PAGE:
Coindesk ICOs by category in 2017
Coindesk ICOs by category in 2017

The European Securities and Markets Authority ( ESMA ) has issued two Statements on Initial Coin Offerings (ICOs) – and it is not the first:

  • on the risks of ICOs for investors
  • on the rules applicable to firms involved in ICOs.ESMA commented that “it has observed a rapid growth in ICOs globally and in Europe and is concerned that investors may be unaware of the high risks that they are taking when investing in ICOs. Additionally, ESMA is concerned that firms involved in ICOs may conduct their activities without complying with relevant applicable EU legislation“.

What is an ICO?

An ICO, or Initial Coin Offering, resembles an IPO (Initial Public Offering), but with complications. The first is that each ICO is wrapped in cryptographical and cryptocurrency complexities. The second, unlike IPOs which are regulated, is that ICOs lack regulatory obligations plus transparency. While the latter might be about to change nothing has yet happened.

At its simplest, an ICO is a mechanism for attracting investors to provide funds for ‘corporate purposes’ (most ICO are issued by companies registered somewhere, rather than individuals). In essence, a company attracts investors looking for the next big ‘thing’ by selling digital currency based ‘securities’.

In an ICO, a business issues coins or ‘tokens’. It puts these up for sale in exchange for either fiat currencies (the US$ or Euro) or (more often) virtual currencies such as Bitcoin or Ether. According to ESMA, “the features and purpose of the coins or tokens also vary across ICOs:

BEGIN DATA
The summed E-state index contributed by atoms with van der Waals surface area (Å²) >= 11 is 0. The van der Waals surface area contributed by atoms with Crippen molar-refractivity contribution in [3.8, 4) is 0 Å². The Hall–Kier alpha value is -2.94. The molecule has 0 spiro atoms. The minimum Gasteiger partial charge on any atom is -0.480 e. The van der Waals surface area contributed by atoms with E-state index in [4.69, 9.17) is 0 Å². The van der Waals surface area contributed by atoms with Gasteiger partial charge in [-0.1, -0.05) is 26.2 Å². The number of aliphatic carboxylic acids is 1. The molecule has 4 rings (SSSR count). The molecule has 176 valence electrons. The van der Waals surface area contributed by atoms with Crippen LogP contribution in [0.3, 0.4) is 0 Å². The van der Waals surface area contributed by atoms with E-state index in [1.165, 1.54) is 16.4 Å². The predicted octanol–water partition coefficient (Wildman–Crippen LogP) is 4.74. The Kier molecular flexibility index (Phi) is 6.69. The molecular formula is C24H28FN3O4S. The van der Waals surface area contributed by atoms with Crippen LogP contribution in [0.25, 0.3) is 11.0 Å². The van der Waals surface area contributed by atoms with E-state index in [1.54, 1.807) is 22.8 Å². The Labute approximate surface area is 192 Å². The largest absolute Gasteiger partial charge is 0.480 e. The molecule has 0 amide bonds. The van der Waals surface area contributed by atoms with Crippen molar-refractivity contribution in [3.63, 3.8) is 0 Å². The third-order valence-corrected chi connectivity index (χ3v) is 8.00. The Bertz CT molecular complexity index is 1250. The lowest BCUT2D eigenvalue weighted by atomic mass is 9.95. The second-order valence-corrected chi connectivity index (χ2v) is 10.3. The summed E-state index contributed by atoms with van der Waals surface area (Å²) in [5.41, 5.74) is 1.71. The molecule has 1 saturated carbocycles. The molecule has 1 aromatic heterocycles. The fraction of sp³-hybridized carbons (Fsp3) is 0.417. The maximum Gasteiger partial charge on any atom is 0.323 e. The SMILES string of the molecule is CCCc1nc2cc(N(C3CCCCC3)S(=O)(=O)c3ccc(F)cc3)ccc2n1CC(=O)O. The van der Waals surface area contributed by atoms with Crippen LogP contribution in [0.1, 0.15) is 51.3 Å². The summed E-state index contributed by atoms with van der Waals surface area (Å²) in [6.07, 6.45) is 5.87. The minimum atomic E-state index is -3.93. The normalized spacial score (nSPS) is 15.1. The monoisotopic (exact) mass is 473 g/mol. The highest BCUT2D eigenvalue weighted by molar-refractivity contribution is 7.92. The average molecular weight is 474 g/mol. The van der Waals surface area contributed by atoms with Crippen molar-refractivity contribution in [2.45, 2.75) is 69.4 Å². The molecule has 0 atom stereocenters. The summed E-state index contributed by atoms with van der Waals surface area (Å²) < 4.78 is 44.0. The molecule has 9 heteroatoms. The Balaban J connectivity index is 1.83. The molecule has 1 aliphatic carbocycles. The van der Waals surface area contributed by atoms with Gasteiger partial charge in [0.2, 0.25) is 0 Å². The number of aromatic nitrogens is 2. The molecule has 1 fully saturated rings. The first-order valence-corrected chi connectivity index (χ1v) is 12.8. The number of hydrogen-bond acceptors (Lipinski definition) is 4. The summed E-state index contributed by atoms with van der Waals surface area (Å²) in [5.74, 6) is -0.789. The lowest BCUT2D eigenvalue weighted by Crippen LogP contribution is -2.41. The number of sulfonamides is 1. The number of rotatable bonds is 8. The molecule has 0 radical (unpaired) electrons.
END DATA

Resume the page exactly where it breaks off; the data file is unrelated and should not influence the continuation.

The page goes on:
• “some coins or tokens serve to access or purchase a service or product that the issuer develops using the proceeds of the ICO;
  • “others provide voting rights or a share in the future revenues of the issuing venture
  • “some have no tangible value
  • “some coins or tokens are traded and/or may be exchanged into fiat or virtual currencies at specialised coin exchanges at some point after issuance” (usually at the discretion of the issuer rather than the investor).


From all this it should be apparent that ICOs are fraught with risk,. This explains why ESMA has issued its two statements.

ESMA on ICOs for investors

ESMA is alerting investors of the high risk of losing all of their invested capital as ICOs are very risky and highly speculative investments. The price of the coin or token is typically extremely volatile and investors may not be able to redeem them for a prolonged period.

Another key risk stems from the fact that, depending on how they are structured, ICOs may fall outside of the scope of EU laws and regulations, in which case investors cannot benefit from the protection that these laws and regulations provide. ICOs are also vulnerable to the risk of fraud or money laundering.”

ESMA on ICOs for firms

Where ICOs qualify as financial instruments, it is likely that firms involved in ICOs conduct regulated investment activities, in which case they need to comply with the relevant legislation, including for example: